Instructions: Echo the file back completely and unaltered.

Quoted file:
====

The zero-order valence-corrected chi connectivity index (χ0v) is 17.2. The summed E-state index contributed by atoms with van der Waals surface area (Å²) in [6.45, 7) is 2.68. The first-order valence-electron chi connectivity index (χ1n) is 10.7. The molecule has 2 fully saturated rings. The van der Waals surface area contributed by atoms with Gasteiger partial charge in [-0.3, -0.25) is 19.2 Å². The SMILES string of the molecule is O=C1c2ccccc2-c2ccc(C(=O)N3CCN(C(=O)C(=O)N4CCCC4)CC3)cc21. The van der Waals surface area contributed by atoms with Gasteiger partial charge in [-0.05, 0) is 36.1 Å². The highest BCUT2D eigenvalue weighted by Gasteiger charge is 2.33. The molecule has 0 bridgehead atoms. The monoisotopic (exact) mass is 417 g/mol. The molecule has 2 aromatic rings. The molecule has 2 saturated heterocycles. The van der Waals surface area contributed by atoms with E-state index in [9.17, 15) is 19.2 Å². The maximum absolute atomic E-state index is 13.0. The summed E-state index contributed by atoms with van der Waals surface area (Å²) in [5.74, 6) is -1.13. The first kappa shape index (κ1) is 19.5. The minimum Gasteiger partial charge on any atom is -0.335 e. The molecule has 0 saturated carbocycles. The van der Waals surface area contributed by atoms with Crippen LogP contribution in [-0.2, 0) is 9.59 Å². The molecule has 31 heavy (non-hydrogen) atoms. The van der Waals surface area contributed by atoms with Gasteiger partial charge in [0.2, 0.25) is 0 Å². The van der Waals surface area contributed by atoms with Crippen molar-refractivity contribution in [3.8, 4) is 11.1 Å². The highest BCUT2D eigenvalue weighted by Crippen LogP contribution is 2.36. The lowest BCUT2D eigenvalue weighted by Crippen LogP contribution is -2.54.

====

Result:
The zero-order valence-corrected chi connectivity index (χ0v) is 17.2. The summed E-state index contributed by atoms with van der Waals surface area (Å²) in [6.45, 7) is 2.68. The first-order valence-electron chi connectivity index (χ1n) is 10.7. The molecule has 2 fully saturated rings. The van der Waals surface area contributed by atoms with Gasteiger partial charge in [-0.3, -0.25) is 19.2 Å². The SMILES string of the molecule is O=C1c2ccccc2-c2ccc(C(=O)N3CCN(C(=O)C(=O)N4CCCC4)CC3)cc21. The van der Waals surface area contributed by atoms with Gasteiger partial charge in [-0.05, 0) is 36.1 Å². The highest BCUT2D eigenvalue weighted by Gasteiger charge is 2.33. The molecule has 0 bridgehead atoms. The monoisotopic (exact) mass is 417 g/mol. The molecule has 2 aromatic rings. The molecule has 2 saturated heterocycles. The van der Waals surface area contributed by atoms with E-state index in [9.17, 15) is 19.2 Å². The maximum absolute atomic E-state index is 13.0. The summed E-state index contributed by atoms with van der Waals surface area (Å²) in [5.74, 6) is -1.13. The first kappa shape index (κ1) is 19.5. The minimum Gasteiger partial charge on any atom is -0.335 e. The molecule has 0 saturated carbocycles. The van der Waals surface area contributed by atoms with Crippen LogP contribution in [-0.2, 0) is 9.59 Å². The molecule has 31 heavy (non-hydrogen) atoms. The van der Waals surface area contributed by atoms with Gasteiger partial charge in [0.2, 0.25) is 0 Å². The van der Waals surface area contributed by atoms with Crippen molar-refractivity contribution in [3.8, 4) is 11.1 Å². The highest BCUT2D eigenvalue weighted by Crippen LogP contribution is 2.36. The lowest BCUT2D eigenvalue weighted by Crippen LogP contribution is -2.54.